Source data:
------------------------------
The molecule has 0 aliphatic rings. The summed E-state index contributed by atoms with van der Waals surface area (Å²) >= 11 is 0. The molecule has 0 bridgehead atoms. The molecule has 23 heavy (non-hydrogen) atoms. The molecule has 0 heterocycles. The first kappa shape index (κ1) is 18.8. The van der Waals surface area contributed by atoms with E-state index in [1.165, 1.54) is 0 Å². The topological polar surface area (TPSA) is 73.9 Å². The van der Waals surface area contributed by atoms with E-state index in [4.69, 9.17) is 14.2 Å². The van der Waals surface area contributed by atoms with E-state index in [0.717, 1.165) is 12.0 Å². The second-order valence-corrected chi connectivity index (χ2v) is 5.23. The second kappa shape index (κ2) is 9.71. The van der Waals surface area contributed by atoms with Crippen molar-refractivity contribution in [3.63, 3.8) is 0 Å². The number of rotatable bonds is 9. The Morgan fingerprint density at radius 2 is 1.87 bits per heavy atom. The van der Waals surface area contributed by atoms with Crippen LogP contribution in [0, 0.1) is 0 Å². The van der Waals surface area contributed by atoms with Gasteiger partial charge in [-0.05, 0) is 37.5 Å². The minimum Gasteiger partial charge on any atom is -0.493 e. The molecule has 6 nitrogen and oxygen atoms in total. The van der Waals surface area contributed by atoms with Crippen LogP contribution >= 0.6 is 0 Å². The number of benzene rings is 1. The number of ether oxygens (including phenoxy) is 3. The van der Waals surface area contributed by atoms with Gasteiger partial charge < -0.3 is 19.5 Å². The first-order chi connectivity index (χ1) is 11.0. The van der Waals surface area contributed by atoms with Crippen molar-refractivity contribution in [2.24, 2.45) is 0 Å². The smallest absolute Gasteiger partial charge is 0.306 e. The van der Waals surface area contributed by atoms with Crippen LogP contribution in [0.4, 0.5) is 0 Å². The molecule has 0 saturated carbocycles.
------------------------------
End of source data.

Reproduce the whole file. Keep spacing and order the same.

The molecule has 0 aliphatic rings. The summed E-state index contributed by atoms with van der Waals surface area (Å²) >= 11 is 0. The molecule has 0 bridgehead atoms. The molecule has 23 heavy (non-hydrogen) atoms. The molecule has 0 heterocycles. The first kappa shape index (κ1) is 18.8. The van der Waals surface area contributed by atoms with E-state index in [1.165, 1.54) is 0 Å². The topological polar surface area (TPSA) is 73.9 Å². The van der Waals surface area contributed by atoms with E-state index in [4.69, 9.17) is 14.2 Å². The van der Waals surface area contributed by atoms with E-state index in [0.717, 1.165) is 12.0 Å². The second-order valence-corrected chi connectivity index (χ2v) is 5.23. The second kappa shape index (κ2) is 9.71. The van der Waals surface area contributed by atoms with Crippen molar-refractivity contribution in [3.63, 3.8) is 0 Å². The number of rotatable bonds is 9. The Morgan fingerprint density at radius 2 is 1.87 bits per heavy atom. The van der Waals surface area contributed by atoms with Crippen LogP contribution in [0, 0.1) is 0 Å². The van der Waals surface area contributed by atoms with Gasteiger partial charge in [-0.05, 0) is 37.5 Å². The minimum Gasteiger partial charge on any atom is -0.493 e. The molecule has 6 nitrogen and oxygen atoms in total. The van der Waals surface area contributed by atoms with Crippen LogP contribution >= 0.6 is 0 Å². The number of benzene rings is 1. The number of ether oxygens (including phenoxy) is 3. The van der Waals surface area contributed by atoms with Gasteiger partial charge < -0.3 is 19.5 Å². The first-order chi connectivity index (χ1) is 11.0. The van der Waals surface area contributed by atoms with Crippen molar-refractivity contribution in [2.24, 2.45) is 0 Å². The smallest absolute Gasteiger partial charge is 0.306 e. The van der Waals surface area contributed by atoms with Crippen LogP contribution in [0.4, 0.5) is 0 Å². The molecule has 0 saturated carbocycles.